Over the past year, expectations around work have fundamentally changed. As people start planning their return to the office, the workplace needs to reflect our changed priorities. Organisations which fail to adapt and create the right balance will struggle as their people vote with their feet.

A balanced workplace supports people to lead lives where all aspects of their existence – work, family, friends, hobbies and personal values – feel supported. But what does it actually mean?

Balance between office working and home working

Many people want to retain some element of home working post-pandemic while enjoying the ability to come to the office to get team work done. A balanced approach will see a continued option to work from home for at least some of the time.

staff working in office designed for balance

Work-life balance

People used to talk about work and life as two different realms. Even before COVID, the discourse focused on work-life integration and the pandemic has further blurred the lines between work and personal lives. Why shouldn’t people be able to have breakfast with their children, spend more time with an elderly relative or pursue a hobby while still have a fulfilling job? A balanced workplace allows people to bring all aspects of themselves to work.

Balance in corporate values

The pandemic has seen a massive fall in individual and organisations’ carbon footprints thanks to a fall in commuting and closed buildings. At the same time, the focus has been on people’s health and wellbeing. Environmental and wellbeing considerations will be reflected in the balanced workplace.

Balance in the physical office space

The pre-pandemic office was heavily focused around desks but the post-pandemic one needs to be more balanced and take into account all the different activities that happen within its walls. This could include quiet zones, collaboration spaces, refreshment areas, wellbeing spaces, outdoor areas and even well-designed empty space where people can meet serendipitously.

ping pong table pool table in office

Community balance

Many corporates play a central role in their local communities and that will be an essential tenet of the balanced workplace. City centres have suffered enormously during the pandemic and will need corporate support to revitalise them again.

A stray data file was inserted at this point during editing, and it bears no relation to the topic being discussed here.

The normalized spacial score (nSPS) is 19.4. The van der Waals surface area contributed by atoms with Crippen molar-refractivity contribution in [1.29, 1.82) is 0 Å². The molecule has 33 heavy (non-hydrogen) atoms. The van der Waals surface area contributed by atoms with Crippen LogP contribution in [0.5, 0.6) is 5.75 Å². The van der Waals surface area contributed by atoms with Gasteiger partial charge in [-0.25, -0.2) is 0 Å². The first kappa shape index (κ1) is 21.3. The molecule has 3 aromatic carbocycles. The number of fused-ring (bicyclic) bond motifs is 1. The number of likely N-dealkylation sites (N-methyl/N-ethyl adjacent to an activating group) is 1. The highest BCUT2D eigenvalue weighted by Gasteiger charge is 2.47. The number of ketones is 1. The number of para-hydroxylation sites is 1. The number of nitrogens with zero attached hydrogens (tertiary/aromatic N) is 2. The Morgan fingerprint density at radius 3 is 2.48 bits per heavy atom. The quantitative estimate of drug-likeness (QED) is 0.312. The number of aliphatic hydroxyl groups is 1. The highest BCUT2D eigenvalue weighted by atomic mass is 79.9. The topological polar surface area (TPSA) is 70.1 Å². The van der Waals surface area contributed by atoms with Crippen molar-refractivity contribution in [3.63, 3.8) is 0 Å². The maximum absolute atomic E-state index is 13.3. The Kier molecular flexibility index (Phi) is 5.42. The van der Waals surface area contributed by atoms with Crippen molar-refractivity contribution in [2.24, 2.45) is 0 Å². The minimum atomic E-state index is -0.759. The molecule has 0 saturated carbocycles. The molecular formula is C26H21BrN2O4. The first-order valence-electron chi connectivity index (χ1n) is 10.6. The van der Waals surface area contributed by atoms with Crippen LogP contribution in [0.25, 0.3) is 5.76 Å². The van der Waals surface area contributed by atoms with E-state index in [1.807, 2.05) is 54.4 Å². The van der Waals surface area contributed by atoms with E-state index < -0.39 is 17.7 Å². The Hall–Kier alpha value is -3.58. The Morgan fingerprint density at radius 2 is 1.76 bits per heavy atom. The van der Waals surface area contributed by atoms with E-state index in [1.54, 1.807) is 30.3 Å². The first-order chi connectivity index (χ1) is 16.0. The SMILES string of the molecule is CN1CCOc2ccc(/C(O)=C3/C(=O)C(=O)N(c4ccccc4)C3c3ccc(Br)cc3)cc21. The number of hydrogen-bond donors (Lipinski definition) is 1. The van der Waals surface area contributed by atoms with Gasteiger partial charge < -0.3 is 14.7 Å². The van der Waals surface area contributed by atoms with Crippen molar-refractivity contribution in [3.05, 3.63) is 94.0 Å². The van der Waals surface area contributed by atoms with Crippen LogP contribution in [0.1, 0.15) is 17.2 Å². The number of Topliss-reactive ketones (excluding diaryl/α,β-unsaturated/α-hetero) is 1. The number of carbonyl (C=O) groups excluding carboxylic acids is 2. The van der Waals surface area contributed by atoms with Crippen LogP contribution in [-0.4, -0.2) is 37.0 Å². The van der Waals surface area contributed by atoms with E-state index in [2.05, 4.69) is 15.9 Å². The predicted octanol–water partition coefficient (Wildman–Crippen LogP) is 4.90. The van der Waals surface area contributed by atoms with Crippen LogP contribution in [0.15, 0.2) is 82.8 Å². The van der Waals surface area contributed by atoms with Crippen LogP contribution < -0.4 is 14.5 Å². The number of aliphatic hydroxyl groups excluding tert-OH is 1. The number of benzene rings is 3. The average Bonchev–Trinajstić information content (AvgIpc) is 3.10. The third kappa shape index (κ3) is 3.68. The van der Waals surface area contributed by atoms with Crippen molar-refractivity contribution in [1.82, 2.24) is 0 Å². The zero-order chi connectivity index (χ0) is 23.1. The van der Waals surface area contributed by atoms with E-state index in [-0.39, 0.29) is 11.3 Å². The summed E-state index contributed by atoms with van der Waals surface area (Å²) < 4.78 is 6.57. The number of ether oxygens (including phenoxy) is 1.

Balance in locations

In addition to offering their people the choice of working in a central office or at home, some larger organisations provide the option of working in regional offices. Often referred to as a ‘hub and spoke’ model, this enables people to benefit from the buzz of an office but with a reduced commute.

office kitchen designed for balance

What benefits will a balanced workplace bring to business?

The past year has refocused people’s minds on what really matters in life – family, friends and community, health and wellbeing, personal fulfilment and individual values. Companies that understand they need to adapt to people’s changed expectations by creating a more balanced workplace will be the ones which are most successful in the post-COVID world, attracting and retaining the best talent.

The promise of a more balanced workplace will help organisations entice staff back to the workplace – particularly those who are reluctant – enabling companies to re-establish their culture, as well as fostering collaboration. It also helps people be highly engaged and productive. It also allows an organisation to contribute to their environmental, social and corporate governance (ESG) responsibilities.

Organisations which move away from treating their workplace as a cost centre and see it as a business and people enabler, a physical manifestation of their brand, will be the post-pandemic success stories. A balanced workplace approach is a great place to start.

Office fit out lockers meeting pod